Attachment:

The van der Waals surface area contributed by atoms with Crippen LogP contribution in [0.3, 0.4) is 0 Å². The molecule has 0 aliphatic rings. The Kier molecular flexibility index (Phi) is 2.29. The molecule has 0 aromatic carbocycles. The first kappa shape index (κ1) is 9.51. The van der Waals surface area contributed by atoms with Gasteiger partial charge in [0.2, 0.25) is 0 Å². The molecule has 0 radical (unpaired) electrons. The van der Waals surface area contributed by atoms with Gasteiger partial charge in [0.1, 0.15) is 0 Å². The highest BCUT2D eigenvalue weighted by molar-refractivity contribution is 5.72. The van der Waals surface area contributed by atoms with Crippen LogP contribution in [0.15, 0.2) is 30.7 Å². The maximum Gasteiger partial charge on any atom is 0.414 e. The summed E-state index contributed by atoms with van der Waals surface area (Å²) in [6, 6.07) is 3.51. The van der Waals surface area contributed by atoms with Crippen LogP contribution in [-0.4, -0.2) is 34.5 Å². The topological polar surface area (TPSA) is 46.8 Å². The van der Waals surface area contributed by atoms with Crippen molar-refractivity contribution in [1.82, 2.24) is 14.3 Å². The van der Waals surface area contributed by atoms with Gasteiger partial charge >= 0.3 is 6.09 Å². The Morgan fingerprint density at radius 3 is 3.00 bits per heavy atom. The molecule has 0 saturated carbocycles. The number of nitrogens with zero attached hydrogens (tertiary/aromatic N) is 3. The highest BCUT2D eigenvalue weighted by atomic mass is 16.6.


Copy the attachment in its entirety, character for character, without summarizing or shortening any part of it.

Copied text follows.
The van der Waals surface area contributed by atoms with Crippen LogP contribution in [0.3, 0.4) is 0 Å². The molecule has 0 aliphatic rings. The Kier molecular flexibility index (Phi) is 2.29. The molecule has 0 aromatic carbocycles. The first kappa shape index (κ1) is 9.51. The van der Waals surface area contributed by atoms with Gasteiger partial charge in [0.2, 0.25) is 0 Å². The molecule has 0 radical (unpaired) electrons. The van der Waals surface area contributed by atoms with Gasteiger partial charge in [0.1, 0.15) is 0 Å². The highest BCUT2D eigenvalue weighted by molar-refractivity contribution is 5.72. The van der Waals surface area contributed by atoms with Crippen LogP contribution in [0.15, 0.2) is 30.7 Å². The maximum Gasteiger partial charge on any atom is 0.414 e. The summed E-state index contributed by atoms with van der Waals surface area (Å²) in [6, 6.07) is 3.51. The van der Waals surface area contributed by atoms with Crippen LogP contribution in [-0.4, -0.2) is 34.5 Å². The topological polar surface area (TPSA) is 46.8 Å². The van der Waals surface area contributed by atoms with Crippen molar-refractivity contribution in [1.82, 2.24) is 14.3 Å². The van der Waals surface area contributed by atoms with Gasteiger partial charge >= 0.3 is 6.09 Å². The Morgan fingerprint density at radius 3 is 3.00 bits per heavy atom. The molecule has 0 saturated carbocycles. The number of nitrogens with zero attached hydrogens (tertiary/aromatic N) is 3. The highest BCUT2D eigenvalue weighted by atomic mass is 16.6.